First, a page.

While in some ways this map confirmed some of my suspicions, it raised a plethora of new questions. The recruitment centers, for the most part, correlated to the population density in the 1940s. As you can see in the image below, the middle of the U.S. did not have many recruitment centers as the population was very rural. Towards the coasts, there are more recruitment centers. 

However, this map also shows that there were few recruitment centers in large cities or states with a large number of WAVES. For instance, New York had nearly 1,000 WAVES train at OSU, yet the state only has 24 recruitment centers, with only two in New York City. Even more strange is the number of recruitment centers Oklahoma had: 15! Less than 100 WAVES trained at OSU, yet the state has a massive number of recruitment centers as compared to other states with massive numbers of WAVES recruits. This is incredibly peculiar. 

Unfortunately, I have not been able to find an answer…yet! I am continuing my search as to why Oklahoma had an inordinate number of recruitment centers, as well as why the state became home to a training center. However, this project shows the value of Digital Humanities. Though I had glanced at the list of recruitment centers, I would not have been able to discover the peculiarities of WAVES recruitment if I had not created a map. The purpose of Digital Humanities is to show researchers information that cannot be discovered by simply reading a source. This project effectively proved that to me and I hope that after reading this article you will be convinced too. 

1930s Mapping Project

Hi, friends! Welcome back to Stillwater! I hope that your school year has gotten off to a great start and you are getting settled into your routine. With the start of school comes the start of work, and these past few weeks I’ve picked up a project that I began in December of 2018.

In previous blog posts, I’ve talked about working with the Oklahoma Agricultural and Mechanical College yearbooks. At the end of these books is an advertisement section which lists many drug stores, grocery stores, clothing cleaners, doctors, and dentists found in Stillwater. I was curious to see what could be learned about Stillwater in the 1930s through a visual representation of these locations.

I came up with this idea in December of 2018 and I began to list the advertisements in an excel sheet. There were some discrepancies in the yearbooks. For instance, some of the yearbooks did not list an address for a specific business while the same business would list an address the follow year. Through listing the advertisements from each year in an excel sheet, I could correct these discrepancies.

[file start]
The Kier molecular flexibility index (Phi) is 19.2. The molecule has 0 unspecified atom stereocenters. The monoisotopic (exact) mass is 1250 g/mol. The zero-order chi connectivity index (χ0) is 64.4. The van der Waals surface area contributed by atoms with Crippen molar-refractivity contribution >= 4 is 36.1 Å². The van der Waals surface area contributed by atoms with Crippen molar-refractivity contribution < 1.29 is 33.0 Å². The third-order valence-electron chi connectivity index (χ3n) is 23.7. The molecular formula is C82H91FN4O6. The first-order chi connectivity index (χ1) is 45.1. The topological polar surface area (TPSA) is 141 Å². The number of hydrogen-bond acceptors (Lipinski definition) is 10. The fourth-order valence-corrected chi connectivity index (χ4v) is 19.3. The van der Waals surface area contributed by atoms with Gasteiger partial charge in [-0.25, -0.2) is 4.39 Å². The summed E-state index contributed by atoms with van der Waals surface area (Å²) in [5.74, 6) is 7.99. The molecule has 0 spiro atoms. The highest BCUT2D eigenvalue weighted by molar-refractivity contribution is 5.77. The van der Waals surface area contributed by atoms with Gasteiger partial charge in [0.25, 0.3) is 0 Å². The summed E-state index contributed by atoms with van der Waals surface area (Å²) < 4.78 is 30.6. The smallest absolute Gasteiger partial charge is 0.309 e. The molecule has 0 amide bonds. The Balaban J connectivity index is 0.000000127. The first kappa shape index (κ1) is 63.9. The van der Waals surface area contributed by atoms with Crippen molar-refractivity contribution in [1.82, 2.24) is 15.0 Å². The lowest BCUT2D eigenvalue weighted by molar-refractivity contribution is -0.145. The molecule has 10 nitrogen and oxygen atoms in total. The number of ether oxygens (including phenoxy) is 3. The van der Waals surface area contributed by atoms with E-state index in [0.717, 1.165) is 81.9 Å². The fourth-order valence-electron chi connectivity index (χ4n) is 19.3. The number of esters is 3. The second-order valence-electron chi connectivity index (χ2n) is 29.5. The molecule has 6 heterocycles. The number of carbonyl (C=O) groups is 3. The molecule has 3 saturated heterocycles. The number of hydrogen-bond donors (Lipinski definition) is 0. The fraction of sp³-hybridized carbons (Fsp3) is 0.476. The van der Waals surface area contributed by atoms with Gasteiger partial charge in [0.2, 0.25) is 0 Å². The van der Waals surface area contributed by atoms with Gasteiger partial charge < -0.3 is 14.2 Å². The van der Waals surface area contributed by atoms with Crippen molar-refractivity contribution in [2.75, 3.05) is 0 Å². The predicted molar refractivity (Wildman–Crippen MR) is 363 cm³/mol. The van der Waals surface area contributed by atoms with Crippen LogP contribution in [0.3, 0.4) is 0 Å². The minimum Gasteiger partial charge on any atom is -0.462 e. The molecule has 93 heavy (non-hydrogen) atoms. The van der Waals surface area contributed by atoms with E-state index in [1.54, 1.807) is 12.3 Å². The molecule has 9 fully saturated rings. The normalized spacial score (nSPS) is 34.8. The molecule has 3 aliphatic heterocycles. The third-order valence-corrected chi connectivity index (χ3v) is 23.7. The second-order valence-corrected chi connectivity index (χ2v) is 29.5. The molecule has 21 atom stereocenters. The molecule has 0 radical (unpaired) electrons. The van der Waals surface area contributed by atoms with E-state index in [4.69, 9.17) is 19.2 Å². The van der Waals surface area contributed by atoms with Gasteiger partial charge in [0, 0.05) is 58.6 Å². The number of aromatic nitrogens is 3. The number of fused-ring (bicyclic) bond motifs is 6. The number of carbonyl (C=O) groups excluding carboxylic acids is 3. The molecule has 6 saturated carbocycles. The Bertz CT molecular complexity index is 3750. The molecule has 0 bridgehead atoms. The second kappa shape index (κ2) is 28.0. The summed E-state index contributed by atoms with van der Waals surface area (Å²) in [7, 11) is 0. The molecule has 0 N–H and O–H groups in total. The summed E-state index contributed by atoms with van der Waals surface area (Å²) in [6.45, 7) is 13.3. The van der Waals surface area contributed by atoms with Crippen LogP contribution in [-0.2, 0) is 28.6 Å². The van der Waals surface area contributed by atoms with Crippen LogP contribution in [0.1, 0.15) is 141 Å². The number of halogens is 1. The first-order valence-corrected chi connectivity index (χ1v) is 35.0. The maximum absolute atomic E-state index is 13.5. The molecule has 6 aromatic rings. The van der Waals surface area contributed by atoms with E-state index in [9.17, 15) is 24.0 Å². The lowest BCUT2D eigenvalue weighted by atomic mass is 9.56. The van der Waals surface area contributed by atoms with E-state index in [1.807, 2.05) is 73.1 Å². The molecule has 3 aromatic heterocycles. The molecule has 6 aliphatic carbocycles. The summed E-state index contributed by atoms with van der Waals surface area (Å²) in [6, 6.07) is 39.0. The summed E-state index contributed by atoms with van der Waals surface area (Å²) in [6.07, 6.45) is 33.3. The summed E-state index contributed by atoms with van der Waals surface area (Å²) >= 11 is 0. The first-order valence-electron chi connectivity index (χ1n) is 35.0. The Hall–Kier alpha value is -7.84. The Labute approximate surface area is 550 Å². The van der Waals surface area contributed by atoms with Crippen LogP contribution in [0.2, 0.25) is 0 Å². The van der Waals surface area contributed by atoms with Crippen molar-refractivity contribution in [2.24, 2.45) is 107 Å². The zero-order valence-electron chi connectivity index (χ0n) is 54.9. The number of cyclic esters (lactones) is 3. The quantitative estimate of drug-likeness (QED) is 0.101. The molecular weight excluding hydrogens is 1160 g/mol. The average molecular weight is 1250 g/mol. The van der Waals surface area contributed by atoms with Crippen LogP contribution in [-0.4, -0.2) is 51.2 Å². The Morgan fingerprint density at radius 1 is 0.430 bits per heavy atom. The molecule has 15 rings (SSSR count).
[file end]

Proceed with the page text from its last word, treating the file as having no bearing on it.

After taking a semester’s hiatus from this project, I began working on it again in July. Using a map of Stillwater from 1929, I located the addresses and marked them on the map with a small sticky note. The map was fairly detailed and I was able to place the business rather accurately. While this created a neat, and colorful, visual representation, it was not terribly practical for sharing with the world. 

Enter, My Google MapsMGM is a lesser known feature on Google which allows you to drop points and draw lines on Google maps. I added points onto the map to represent the addresses and drew the outlines of the physical Stillwater map onto the Google map. It was difficult to drop the points and draw the lines approximately because Google maps was more modern and lacked specific building names. Moreover, some roads in Stillwater had changed since 1929; in the 1929 map, some of the roads on the east side of Stillwater were listed as dirt roads.

This is an image of the map I created in MGM. Each numbered dot represents a business and the purple lines are where the 1929 map ends.

After completing this section of the project, my supervisor helped me to export the map to ArcGIS. ArcGIS will allow me to customize my map more and make it more user friendly. I hope to be able to share that soon!

-Claire Ringer

Yearbooks Collection

Hello again, everyone! The last few blog posts have been chronicling my role as the DH intern over this past school year. The last blog post talked about my work with the Oral History collections.

For the next step in my research, I turned to the 1930-1939 Oklahoma State University (then Oklahoma A&M) yearbooks. The questions I hoped to answer were:  

  • How did students get around town?
  • What did they eat?
  • How did they pay for school? 
  • Were there student jobs?
  • Where did the students come from?
  • Where did they live?
Continue reading “Yearbooks Collection”